A Quick Guide to Numbers in Spanish | My Daily Spanish
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A Quick Guide to Numbers in Spanish

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numbers in Spanish

This article is going to focus on numbers! Clearly, they’re an important part of any language, and are used every day, including for talking about dates, times, ages, prices ... the list goes on!

Let’s get the formalities out of the way first: Spanish numbers are either cardinal numbers or ordinal numbers. Don’t worry, it’s simpler than it sounds! 


Cardinal numbers are just, well, numbers. For example ‘one,’ ‘five,’ ‘200.’ Ordinal numbers are similar but used for saying the position of something, e.g. ‘first,’ ‘fifth,’ ‘200th.’

Pronunciation

  • We’ve added a pronunciation guide, but hearing the numbers spoken by a native is also super important, to make sure you’re doing it more or less right!
  • The apostrophe at the beginning of a syllable means that you put the emphasis on that syllable.
  • Where we’ve given two options, the first one is generally the Latin American pronunciation, and the second is generally used more in Spain. This arises where the letter ‘c’ is, in some words, pronounced as ‘s’ in Latin America and ‘th’ (as in ‘thanks’) in Spain:
Cell

Latin America/Spain

0 = cero

’seh-roh/’theh-roh

Cardinal Numbers in Spanish

So, to learn how to count, we need the cardinal numbers.

Clearly we’re not going to list every single number from 0 to 1,000 or 1,000,000 or beyond! Luckily, we have patterns that mean you only have to learn the small numbers (and the big multiples like ‘hundred’ and ‘thousand’ in order to be able to figure out how to say any number.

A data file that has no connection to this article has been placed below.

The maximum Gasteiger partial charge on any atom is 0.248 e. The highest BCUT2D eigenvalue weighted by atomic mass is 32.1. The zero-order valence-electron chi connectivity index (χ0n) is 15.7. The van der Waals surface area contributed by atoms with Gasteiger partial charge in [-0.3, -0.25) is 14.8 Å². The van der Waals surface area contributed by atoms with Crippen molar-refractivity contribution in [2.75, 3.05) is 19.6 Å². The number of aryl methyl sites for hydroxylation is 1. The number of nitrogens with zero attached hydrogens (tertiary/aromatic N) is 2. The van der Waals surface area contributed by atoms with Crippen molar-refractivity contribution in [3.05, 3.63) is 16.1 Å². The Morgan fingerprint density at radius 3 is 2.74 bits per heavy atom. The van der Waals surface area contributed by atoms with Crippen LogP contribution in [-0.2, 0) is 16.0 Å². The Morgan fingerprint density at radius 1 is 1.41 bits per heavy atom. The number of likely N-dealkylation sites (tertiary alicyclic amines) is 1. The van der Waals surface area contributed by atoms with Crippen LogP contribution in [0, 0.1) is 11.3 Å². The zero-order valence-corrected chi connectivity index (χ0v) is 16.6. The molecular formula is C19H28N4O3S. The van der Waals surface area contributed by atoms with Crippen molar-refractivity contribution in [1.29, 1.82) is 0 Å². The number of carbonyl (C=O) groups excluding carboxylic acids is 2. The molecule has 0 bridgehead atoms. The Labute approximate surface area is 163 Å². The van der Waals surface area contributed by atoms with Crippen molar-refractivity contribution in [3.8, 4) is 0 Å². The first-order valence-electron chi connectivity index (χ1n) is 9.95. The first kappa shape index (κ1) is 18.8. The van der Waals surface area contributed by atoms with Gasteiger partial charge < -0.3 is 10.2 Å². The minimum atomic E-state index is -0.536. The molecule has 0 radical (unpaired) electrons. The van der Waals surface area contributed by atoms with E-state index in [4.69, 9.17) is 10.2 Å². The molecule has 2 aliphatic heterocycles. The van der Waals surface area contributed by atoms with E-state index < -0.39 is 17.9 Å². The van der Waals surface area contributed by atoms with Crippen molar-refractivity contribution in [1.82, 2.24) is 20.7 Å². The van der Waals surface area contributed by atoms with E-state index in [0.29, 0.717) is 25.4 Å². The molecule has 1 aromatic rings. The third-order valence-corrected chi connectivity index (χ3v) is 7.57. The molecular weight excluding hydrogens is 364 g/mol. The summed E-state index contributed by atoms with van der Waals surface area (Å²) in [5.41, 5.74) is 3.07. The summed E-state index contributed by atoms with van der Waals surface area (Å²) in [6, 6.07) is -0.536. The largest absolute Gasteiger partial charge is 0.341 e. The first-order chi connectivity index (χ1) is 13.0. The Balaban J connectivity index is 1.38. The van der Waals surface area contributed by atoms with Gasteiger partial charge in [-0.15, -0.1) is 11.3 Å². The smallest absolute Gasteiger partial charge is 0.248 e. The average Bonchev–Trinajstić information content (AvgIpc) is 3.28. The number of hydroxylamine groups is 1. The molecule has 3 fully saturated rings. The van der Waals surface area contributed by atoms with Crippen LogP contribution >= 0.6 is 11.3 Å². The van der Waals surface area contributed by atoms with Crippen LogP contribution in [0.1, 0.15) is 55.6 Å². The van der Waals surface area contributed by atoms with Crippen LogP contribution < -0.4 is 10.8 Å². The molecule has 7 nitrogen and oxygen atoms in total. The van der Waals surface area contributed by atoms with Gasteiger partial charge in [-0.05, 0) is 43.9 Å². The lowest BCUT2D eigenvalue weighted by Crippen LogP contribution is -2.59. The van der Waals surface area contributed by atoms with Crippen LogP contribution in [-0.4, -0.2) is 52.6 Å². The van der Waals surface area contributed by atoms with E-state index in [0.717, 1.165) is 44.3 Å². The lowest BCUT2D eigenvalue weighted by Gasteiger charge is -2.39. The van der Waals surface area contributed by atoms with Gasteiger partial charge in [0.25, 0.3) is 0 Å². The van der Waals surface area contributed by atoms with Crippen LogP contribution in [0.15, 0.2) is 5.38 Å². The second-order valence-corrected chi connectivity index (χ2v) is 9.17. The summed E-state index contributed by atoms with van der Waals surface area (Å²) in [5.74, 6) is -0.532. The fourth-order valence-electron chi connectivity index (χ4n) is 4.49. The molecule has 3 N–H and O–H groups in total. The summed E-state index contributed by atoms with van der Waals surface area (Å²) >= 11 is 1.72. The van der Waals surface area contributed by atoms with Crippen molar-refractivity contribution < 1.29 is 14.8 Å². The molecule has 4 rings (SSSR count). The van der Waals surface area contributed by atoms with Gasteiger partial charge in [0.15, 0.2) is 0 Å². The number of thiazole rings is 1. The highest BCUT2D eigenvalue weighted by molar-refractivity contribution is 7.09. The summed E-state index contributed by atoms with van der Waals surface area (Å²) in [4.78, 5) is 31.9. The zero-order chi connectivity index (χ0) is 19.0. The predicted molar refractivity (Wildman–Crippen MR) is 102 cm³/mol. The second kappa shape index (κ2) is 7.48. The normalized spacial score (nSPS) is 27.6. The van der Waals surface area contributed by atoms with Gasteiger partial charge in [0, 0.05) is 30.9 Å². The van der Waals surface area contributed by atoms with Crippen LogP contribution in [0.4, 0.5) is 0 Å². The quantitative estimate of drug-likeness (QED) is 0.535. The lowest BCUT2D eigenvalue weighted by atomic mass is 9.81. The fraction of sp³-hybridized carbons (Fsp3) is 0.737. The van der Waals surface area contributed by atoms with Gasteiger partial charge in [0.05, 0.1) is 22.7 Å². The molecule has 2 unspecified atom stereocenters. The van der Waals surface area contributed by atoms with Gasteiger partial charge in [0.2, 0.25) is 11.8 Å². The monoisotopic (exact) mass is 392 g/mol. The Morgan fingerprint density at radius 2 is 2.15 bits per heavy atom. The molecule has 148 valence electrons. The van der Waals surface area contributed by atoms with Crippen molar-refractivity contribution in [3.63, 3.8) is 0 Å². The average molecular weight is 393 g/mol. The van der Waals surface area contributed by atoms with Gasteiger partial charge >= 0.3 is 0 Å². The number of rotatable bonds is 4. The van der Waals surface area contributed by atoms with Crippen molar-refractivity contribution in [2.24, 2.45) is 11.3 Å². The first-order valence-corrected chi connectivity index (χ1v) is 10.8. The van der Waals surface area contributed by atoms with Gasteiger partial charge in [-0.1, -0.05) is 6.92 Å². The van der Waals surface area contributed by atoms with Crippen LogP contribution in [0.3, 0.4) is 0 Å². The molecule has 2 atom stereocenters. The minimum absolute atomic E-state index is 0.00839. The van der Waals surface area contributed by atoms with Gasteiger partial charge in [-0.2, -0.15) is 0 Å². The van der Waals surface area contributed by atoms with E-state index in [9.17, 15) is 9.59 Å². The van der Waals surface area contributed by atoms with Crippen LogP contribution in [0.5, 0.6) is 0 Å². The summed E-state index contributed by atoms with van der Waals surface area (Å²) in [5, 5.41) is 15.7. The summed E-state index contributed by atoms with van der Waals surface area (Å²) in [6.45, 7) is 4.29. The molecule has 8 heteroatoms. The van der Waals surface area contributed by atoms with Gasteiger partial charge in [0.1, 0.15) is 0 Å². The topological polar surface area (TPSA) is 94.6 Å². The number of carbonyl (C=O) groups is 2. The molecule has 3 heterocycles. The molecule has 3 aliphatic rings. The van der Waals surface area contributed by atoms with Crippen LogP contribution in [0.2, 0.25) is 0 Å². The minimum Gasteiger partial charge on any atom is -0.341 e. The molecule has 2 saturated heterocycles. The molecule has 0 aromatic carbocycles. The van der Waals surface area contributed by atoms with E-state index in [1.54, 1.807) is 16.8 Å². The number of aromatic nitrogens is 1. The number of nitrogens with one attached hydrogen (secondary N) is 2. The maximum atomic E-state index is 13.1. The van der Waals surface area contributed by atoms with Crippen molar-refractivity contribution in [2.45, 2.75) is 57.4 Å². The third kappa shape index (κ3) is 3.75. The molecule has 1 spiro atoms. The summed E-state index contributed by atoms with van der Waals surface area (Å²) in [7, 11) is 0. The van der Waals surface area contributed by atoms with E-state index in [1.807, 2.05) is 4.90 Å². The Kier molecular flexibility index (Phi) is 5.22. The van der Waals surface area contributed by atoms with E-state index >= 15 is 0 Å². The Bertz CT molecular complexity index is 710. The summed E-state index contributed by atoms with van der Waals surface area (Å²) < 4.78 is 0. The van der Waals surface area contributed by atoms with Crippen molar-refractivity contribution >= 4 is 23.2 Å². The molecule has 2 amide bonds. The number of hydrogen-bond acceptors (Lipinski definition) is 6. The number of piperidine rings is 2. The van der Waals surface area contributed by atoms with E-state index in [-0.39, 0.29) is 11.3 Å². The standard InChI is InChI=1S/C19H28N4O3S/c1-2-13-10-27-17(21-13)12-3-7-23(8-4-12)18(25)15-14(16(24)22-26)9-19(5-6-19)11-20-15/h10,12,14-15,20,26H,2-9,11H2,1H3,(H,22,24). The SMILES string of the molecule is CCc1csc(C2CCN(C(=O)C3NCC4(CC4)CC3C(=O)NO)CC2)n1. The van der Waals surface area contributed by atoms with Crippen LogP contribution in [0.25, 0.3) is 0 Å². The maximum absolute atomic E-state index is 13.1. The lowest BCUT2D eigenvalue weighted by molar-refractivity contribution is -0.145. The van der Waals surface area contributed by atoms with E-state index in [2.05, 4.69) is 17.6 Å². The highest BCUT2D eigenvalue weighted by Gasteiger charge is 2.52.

Let’s start with 0-20:

0

cero (’seh-roh/’the-roh)

1

uno* (’oo-noh)

2

dos (dohs)

3

tres (trehs)

4

cuatro (’kwah-troh)

5

cinco (’seehn-koh/’theehn-koh)

6

seis (’seh-ees)

7

siete (see-’eh-teh)

8

ocho (’oh- choh)

9

nueve (noo-’eh-beh)

10

diez (dee-’ehs/dee-’eth)

11

once (’ohn-seh/’ohn-theh)

12

doce (’doh-seh/’doh-theh)

13

trece (’treh-seh/’treh-theh)

14

catorce (kah-’tohr-seh/kah-’tohr-theh)

15**

quince (’keen-seh/’keen-theh)

16***

dieciséis (dee-ehs-ee-’seh-ees/dee-eth-ee-’seh-ees)

17***

diecisiete (dee-ehs-ee-see-’eh-teh/dee-eth-ee-see-’eh-teh)

18***

dieciocho (dee-ehs-ee-’oh-choh/dee-eth-ee-’oh-choh)

19***

diecinueve (dee-ehs-ee-noo-’eh-beh/dee-eth-ee-noo-’eh-beh)

20

veinte (’beh-een-teh)

* The number one is uno. However, if you want to say that you have one of something, you use un for a masculine noun, and una for a feminine noun! For example, ‘Tengo un hermano y una hermana.’ (‘I have one brother and one sister.’)

** You may have heard of a celebration called the quinceañera that’s celebrated in parts of Latin America and parts of the US. It marks a girl’s 15th birthday, and, as you can see, comes from the word quince (‘15’) and the word año (‘year’)!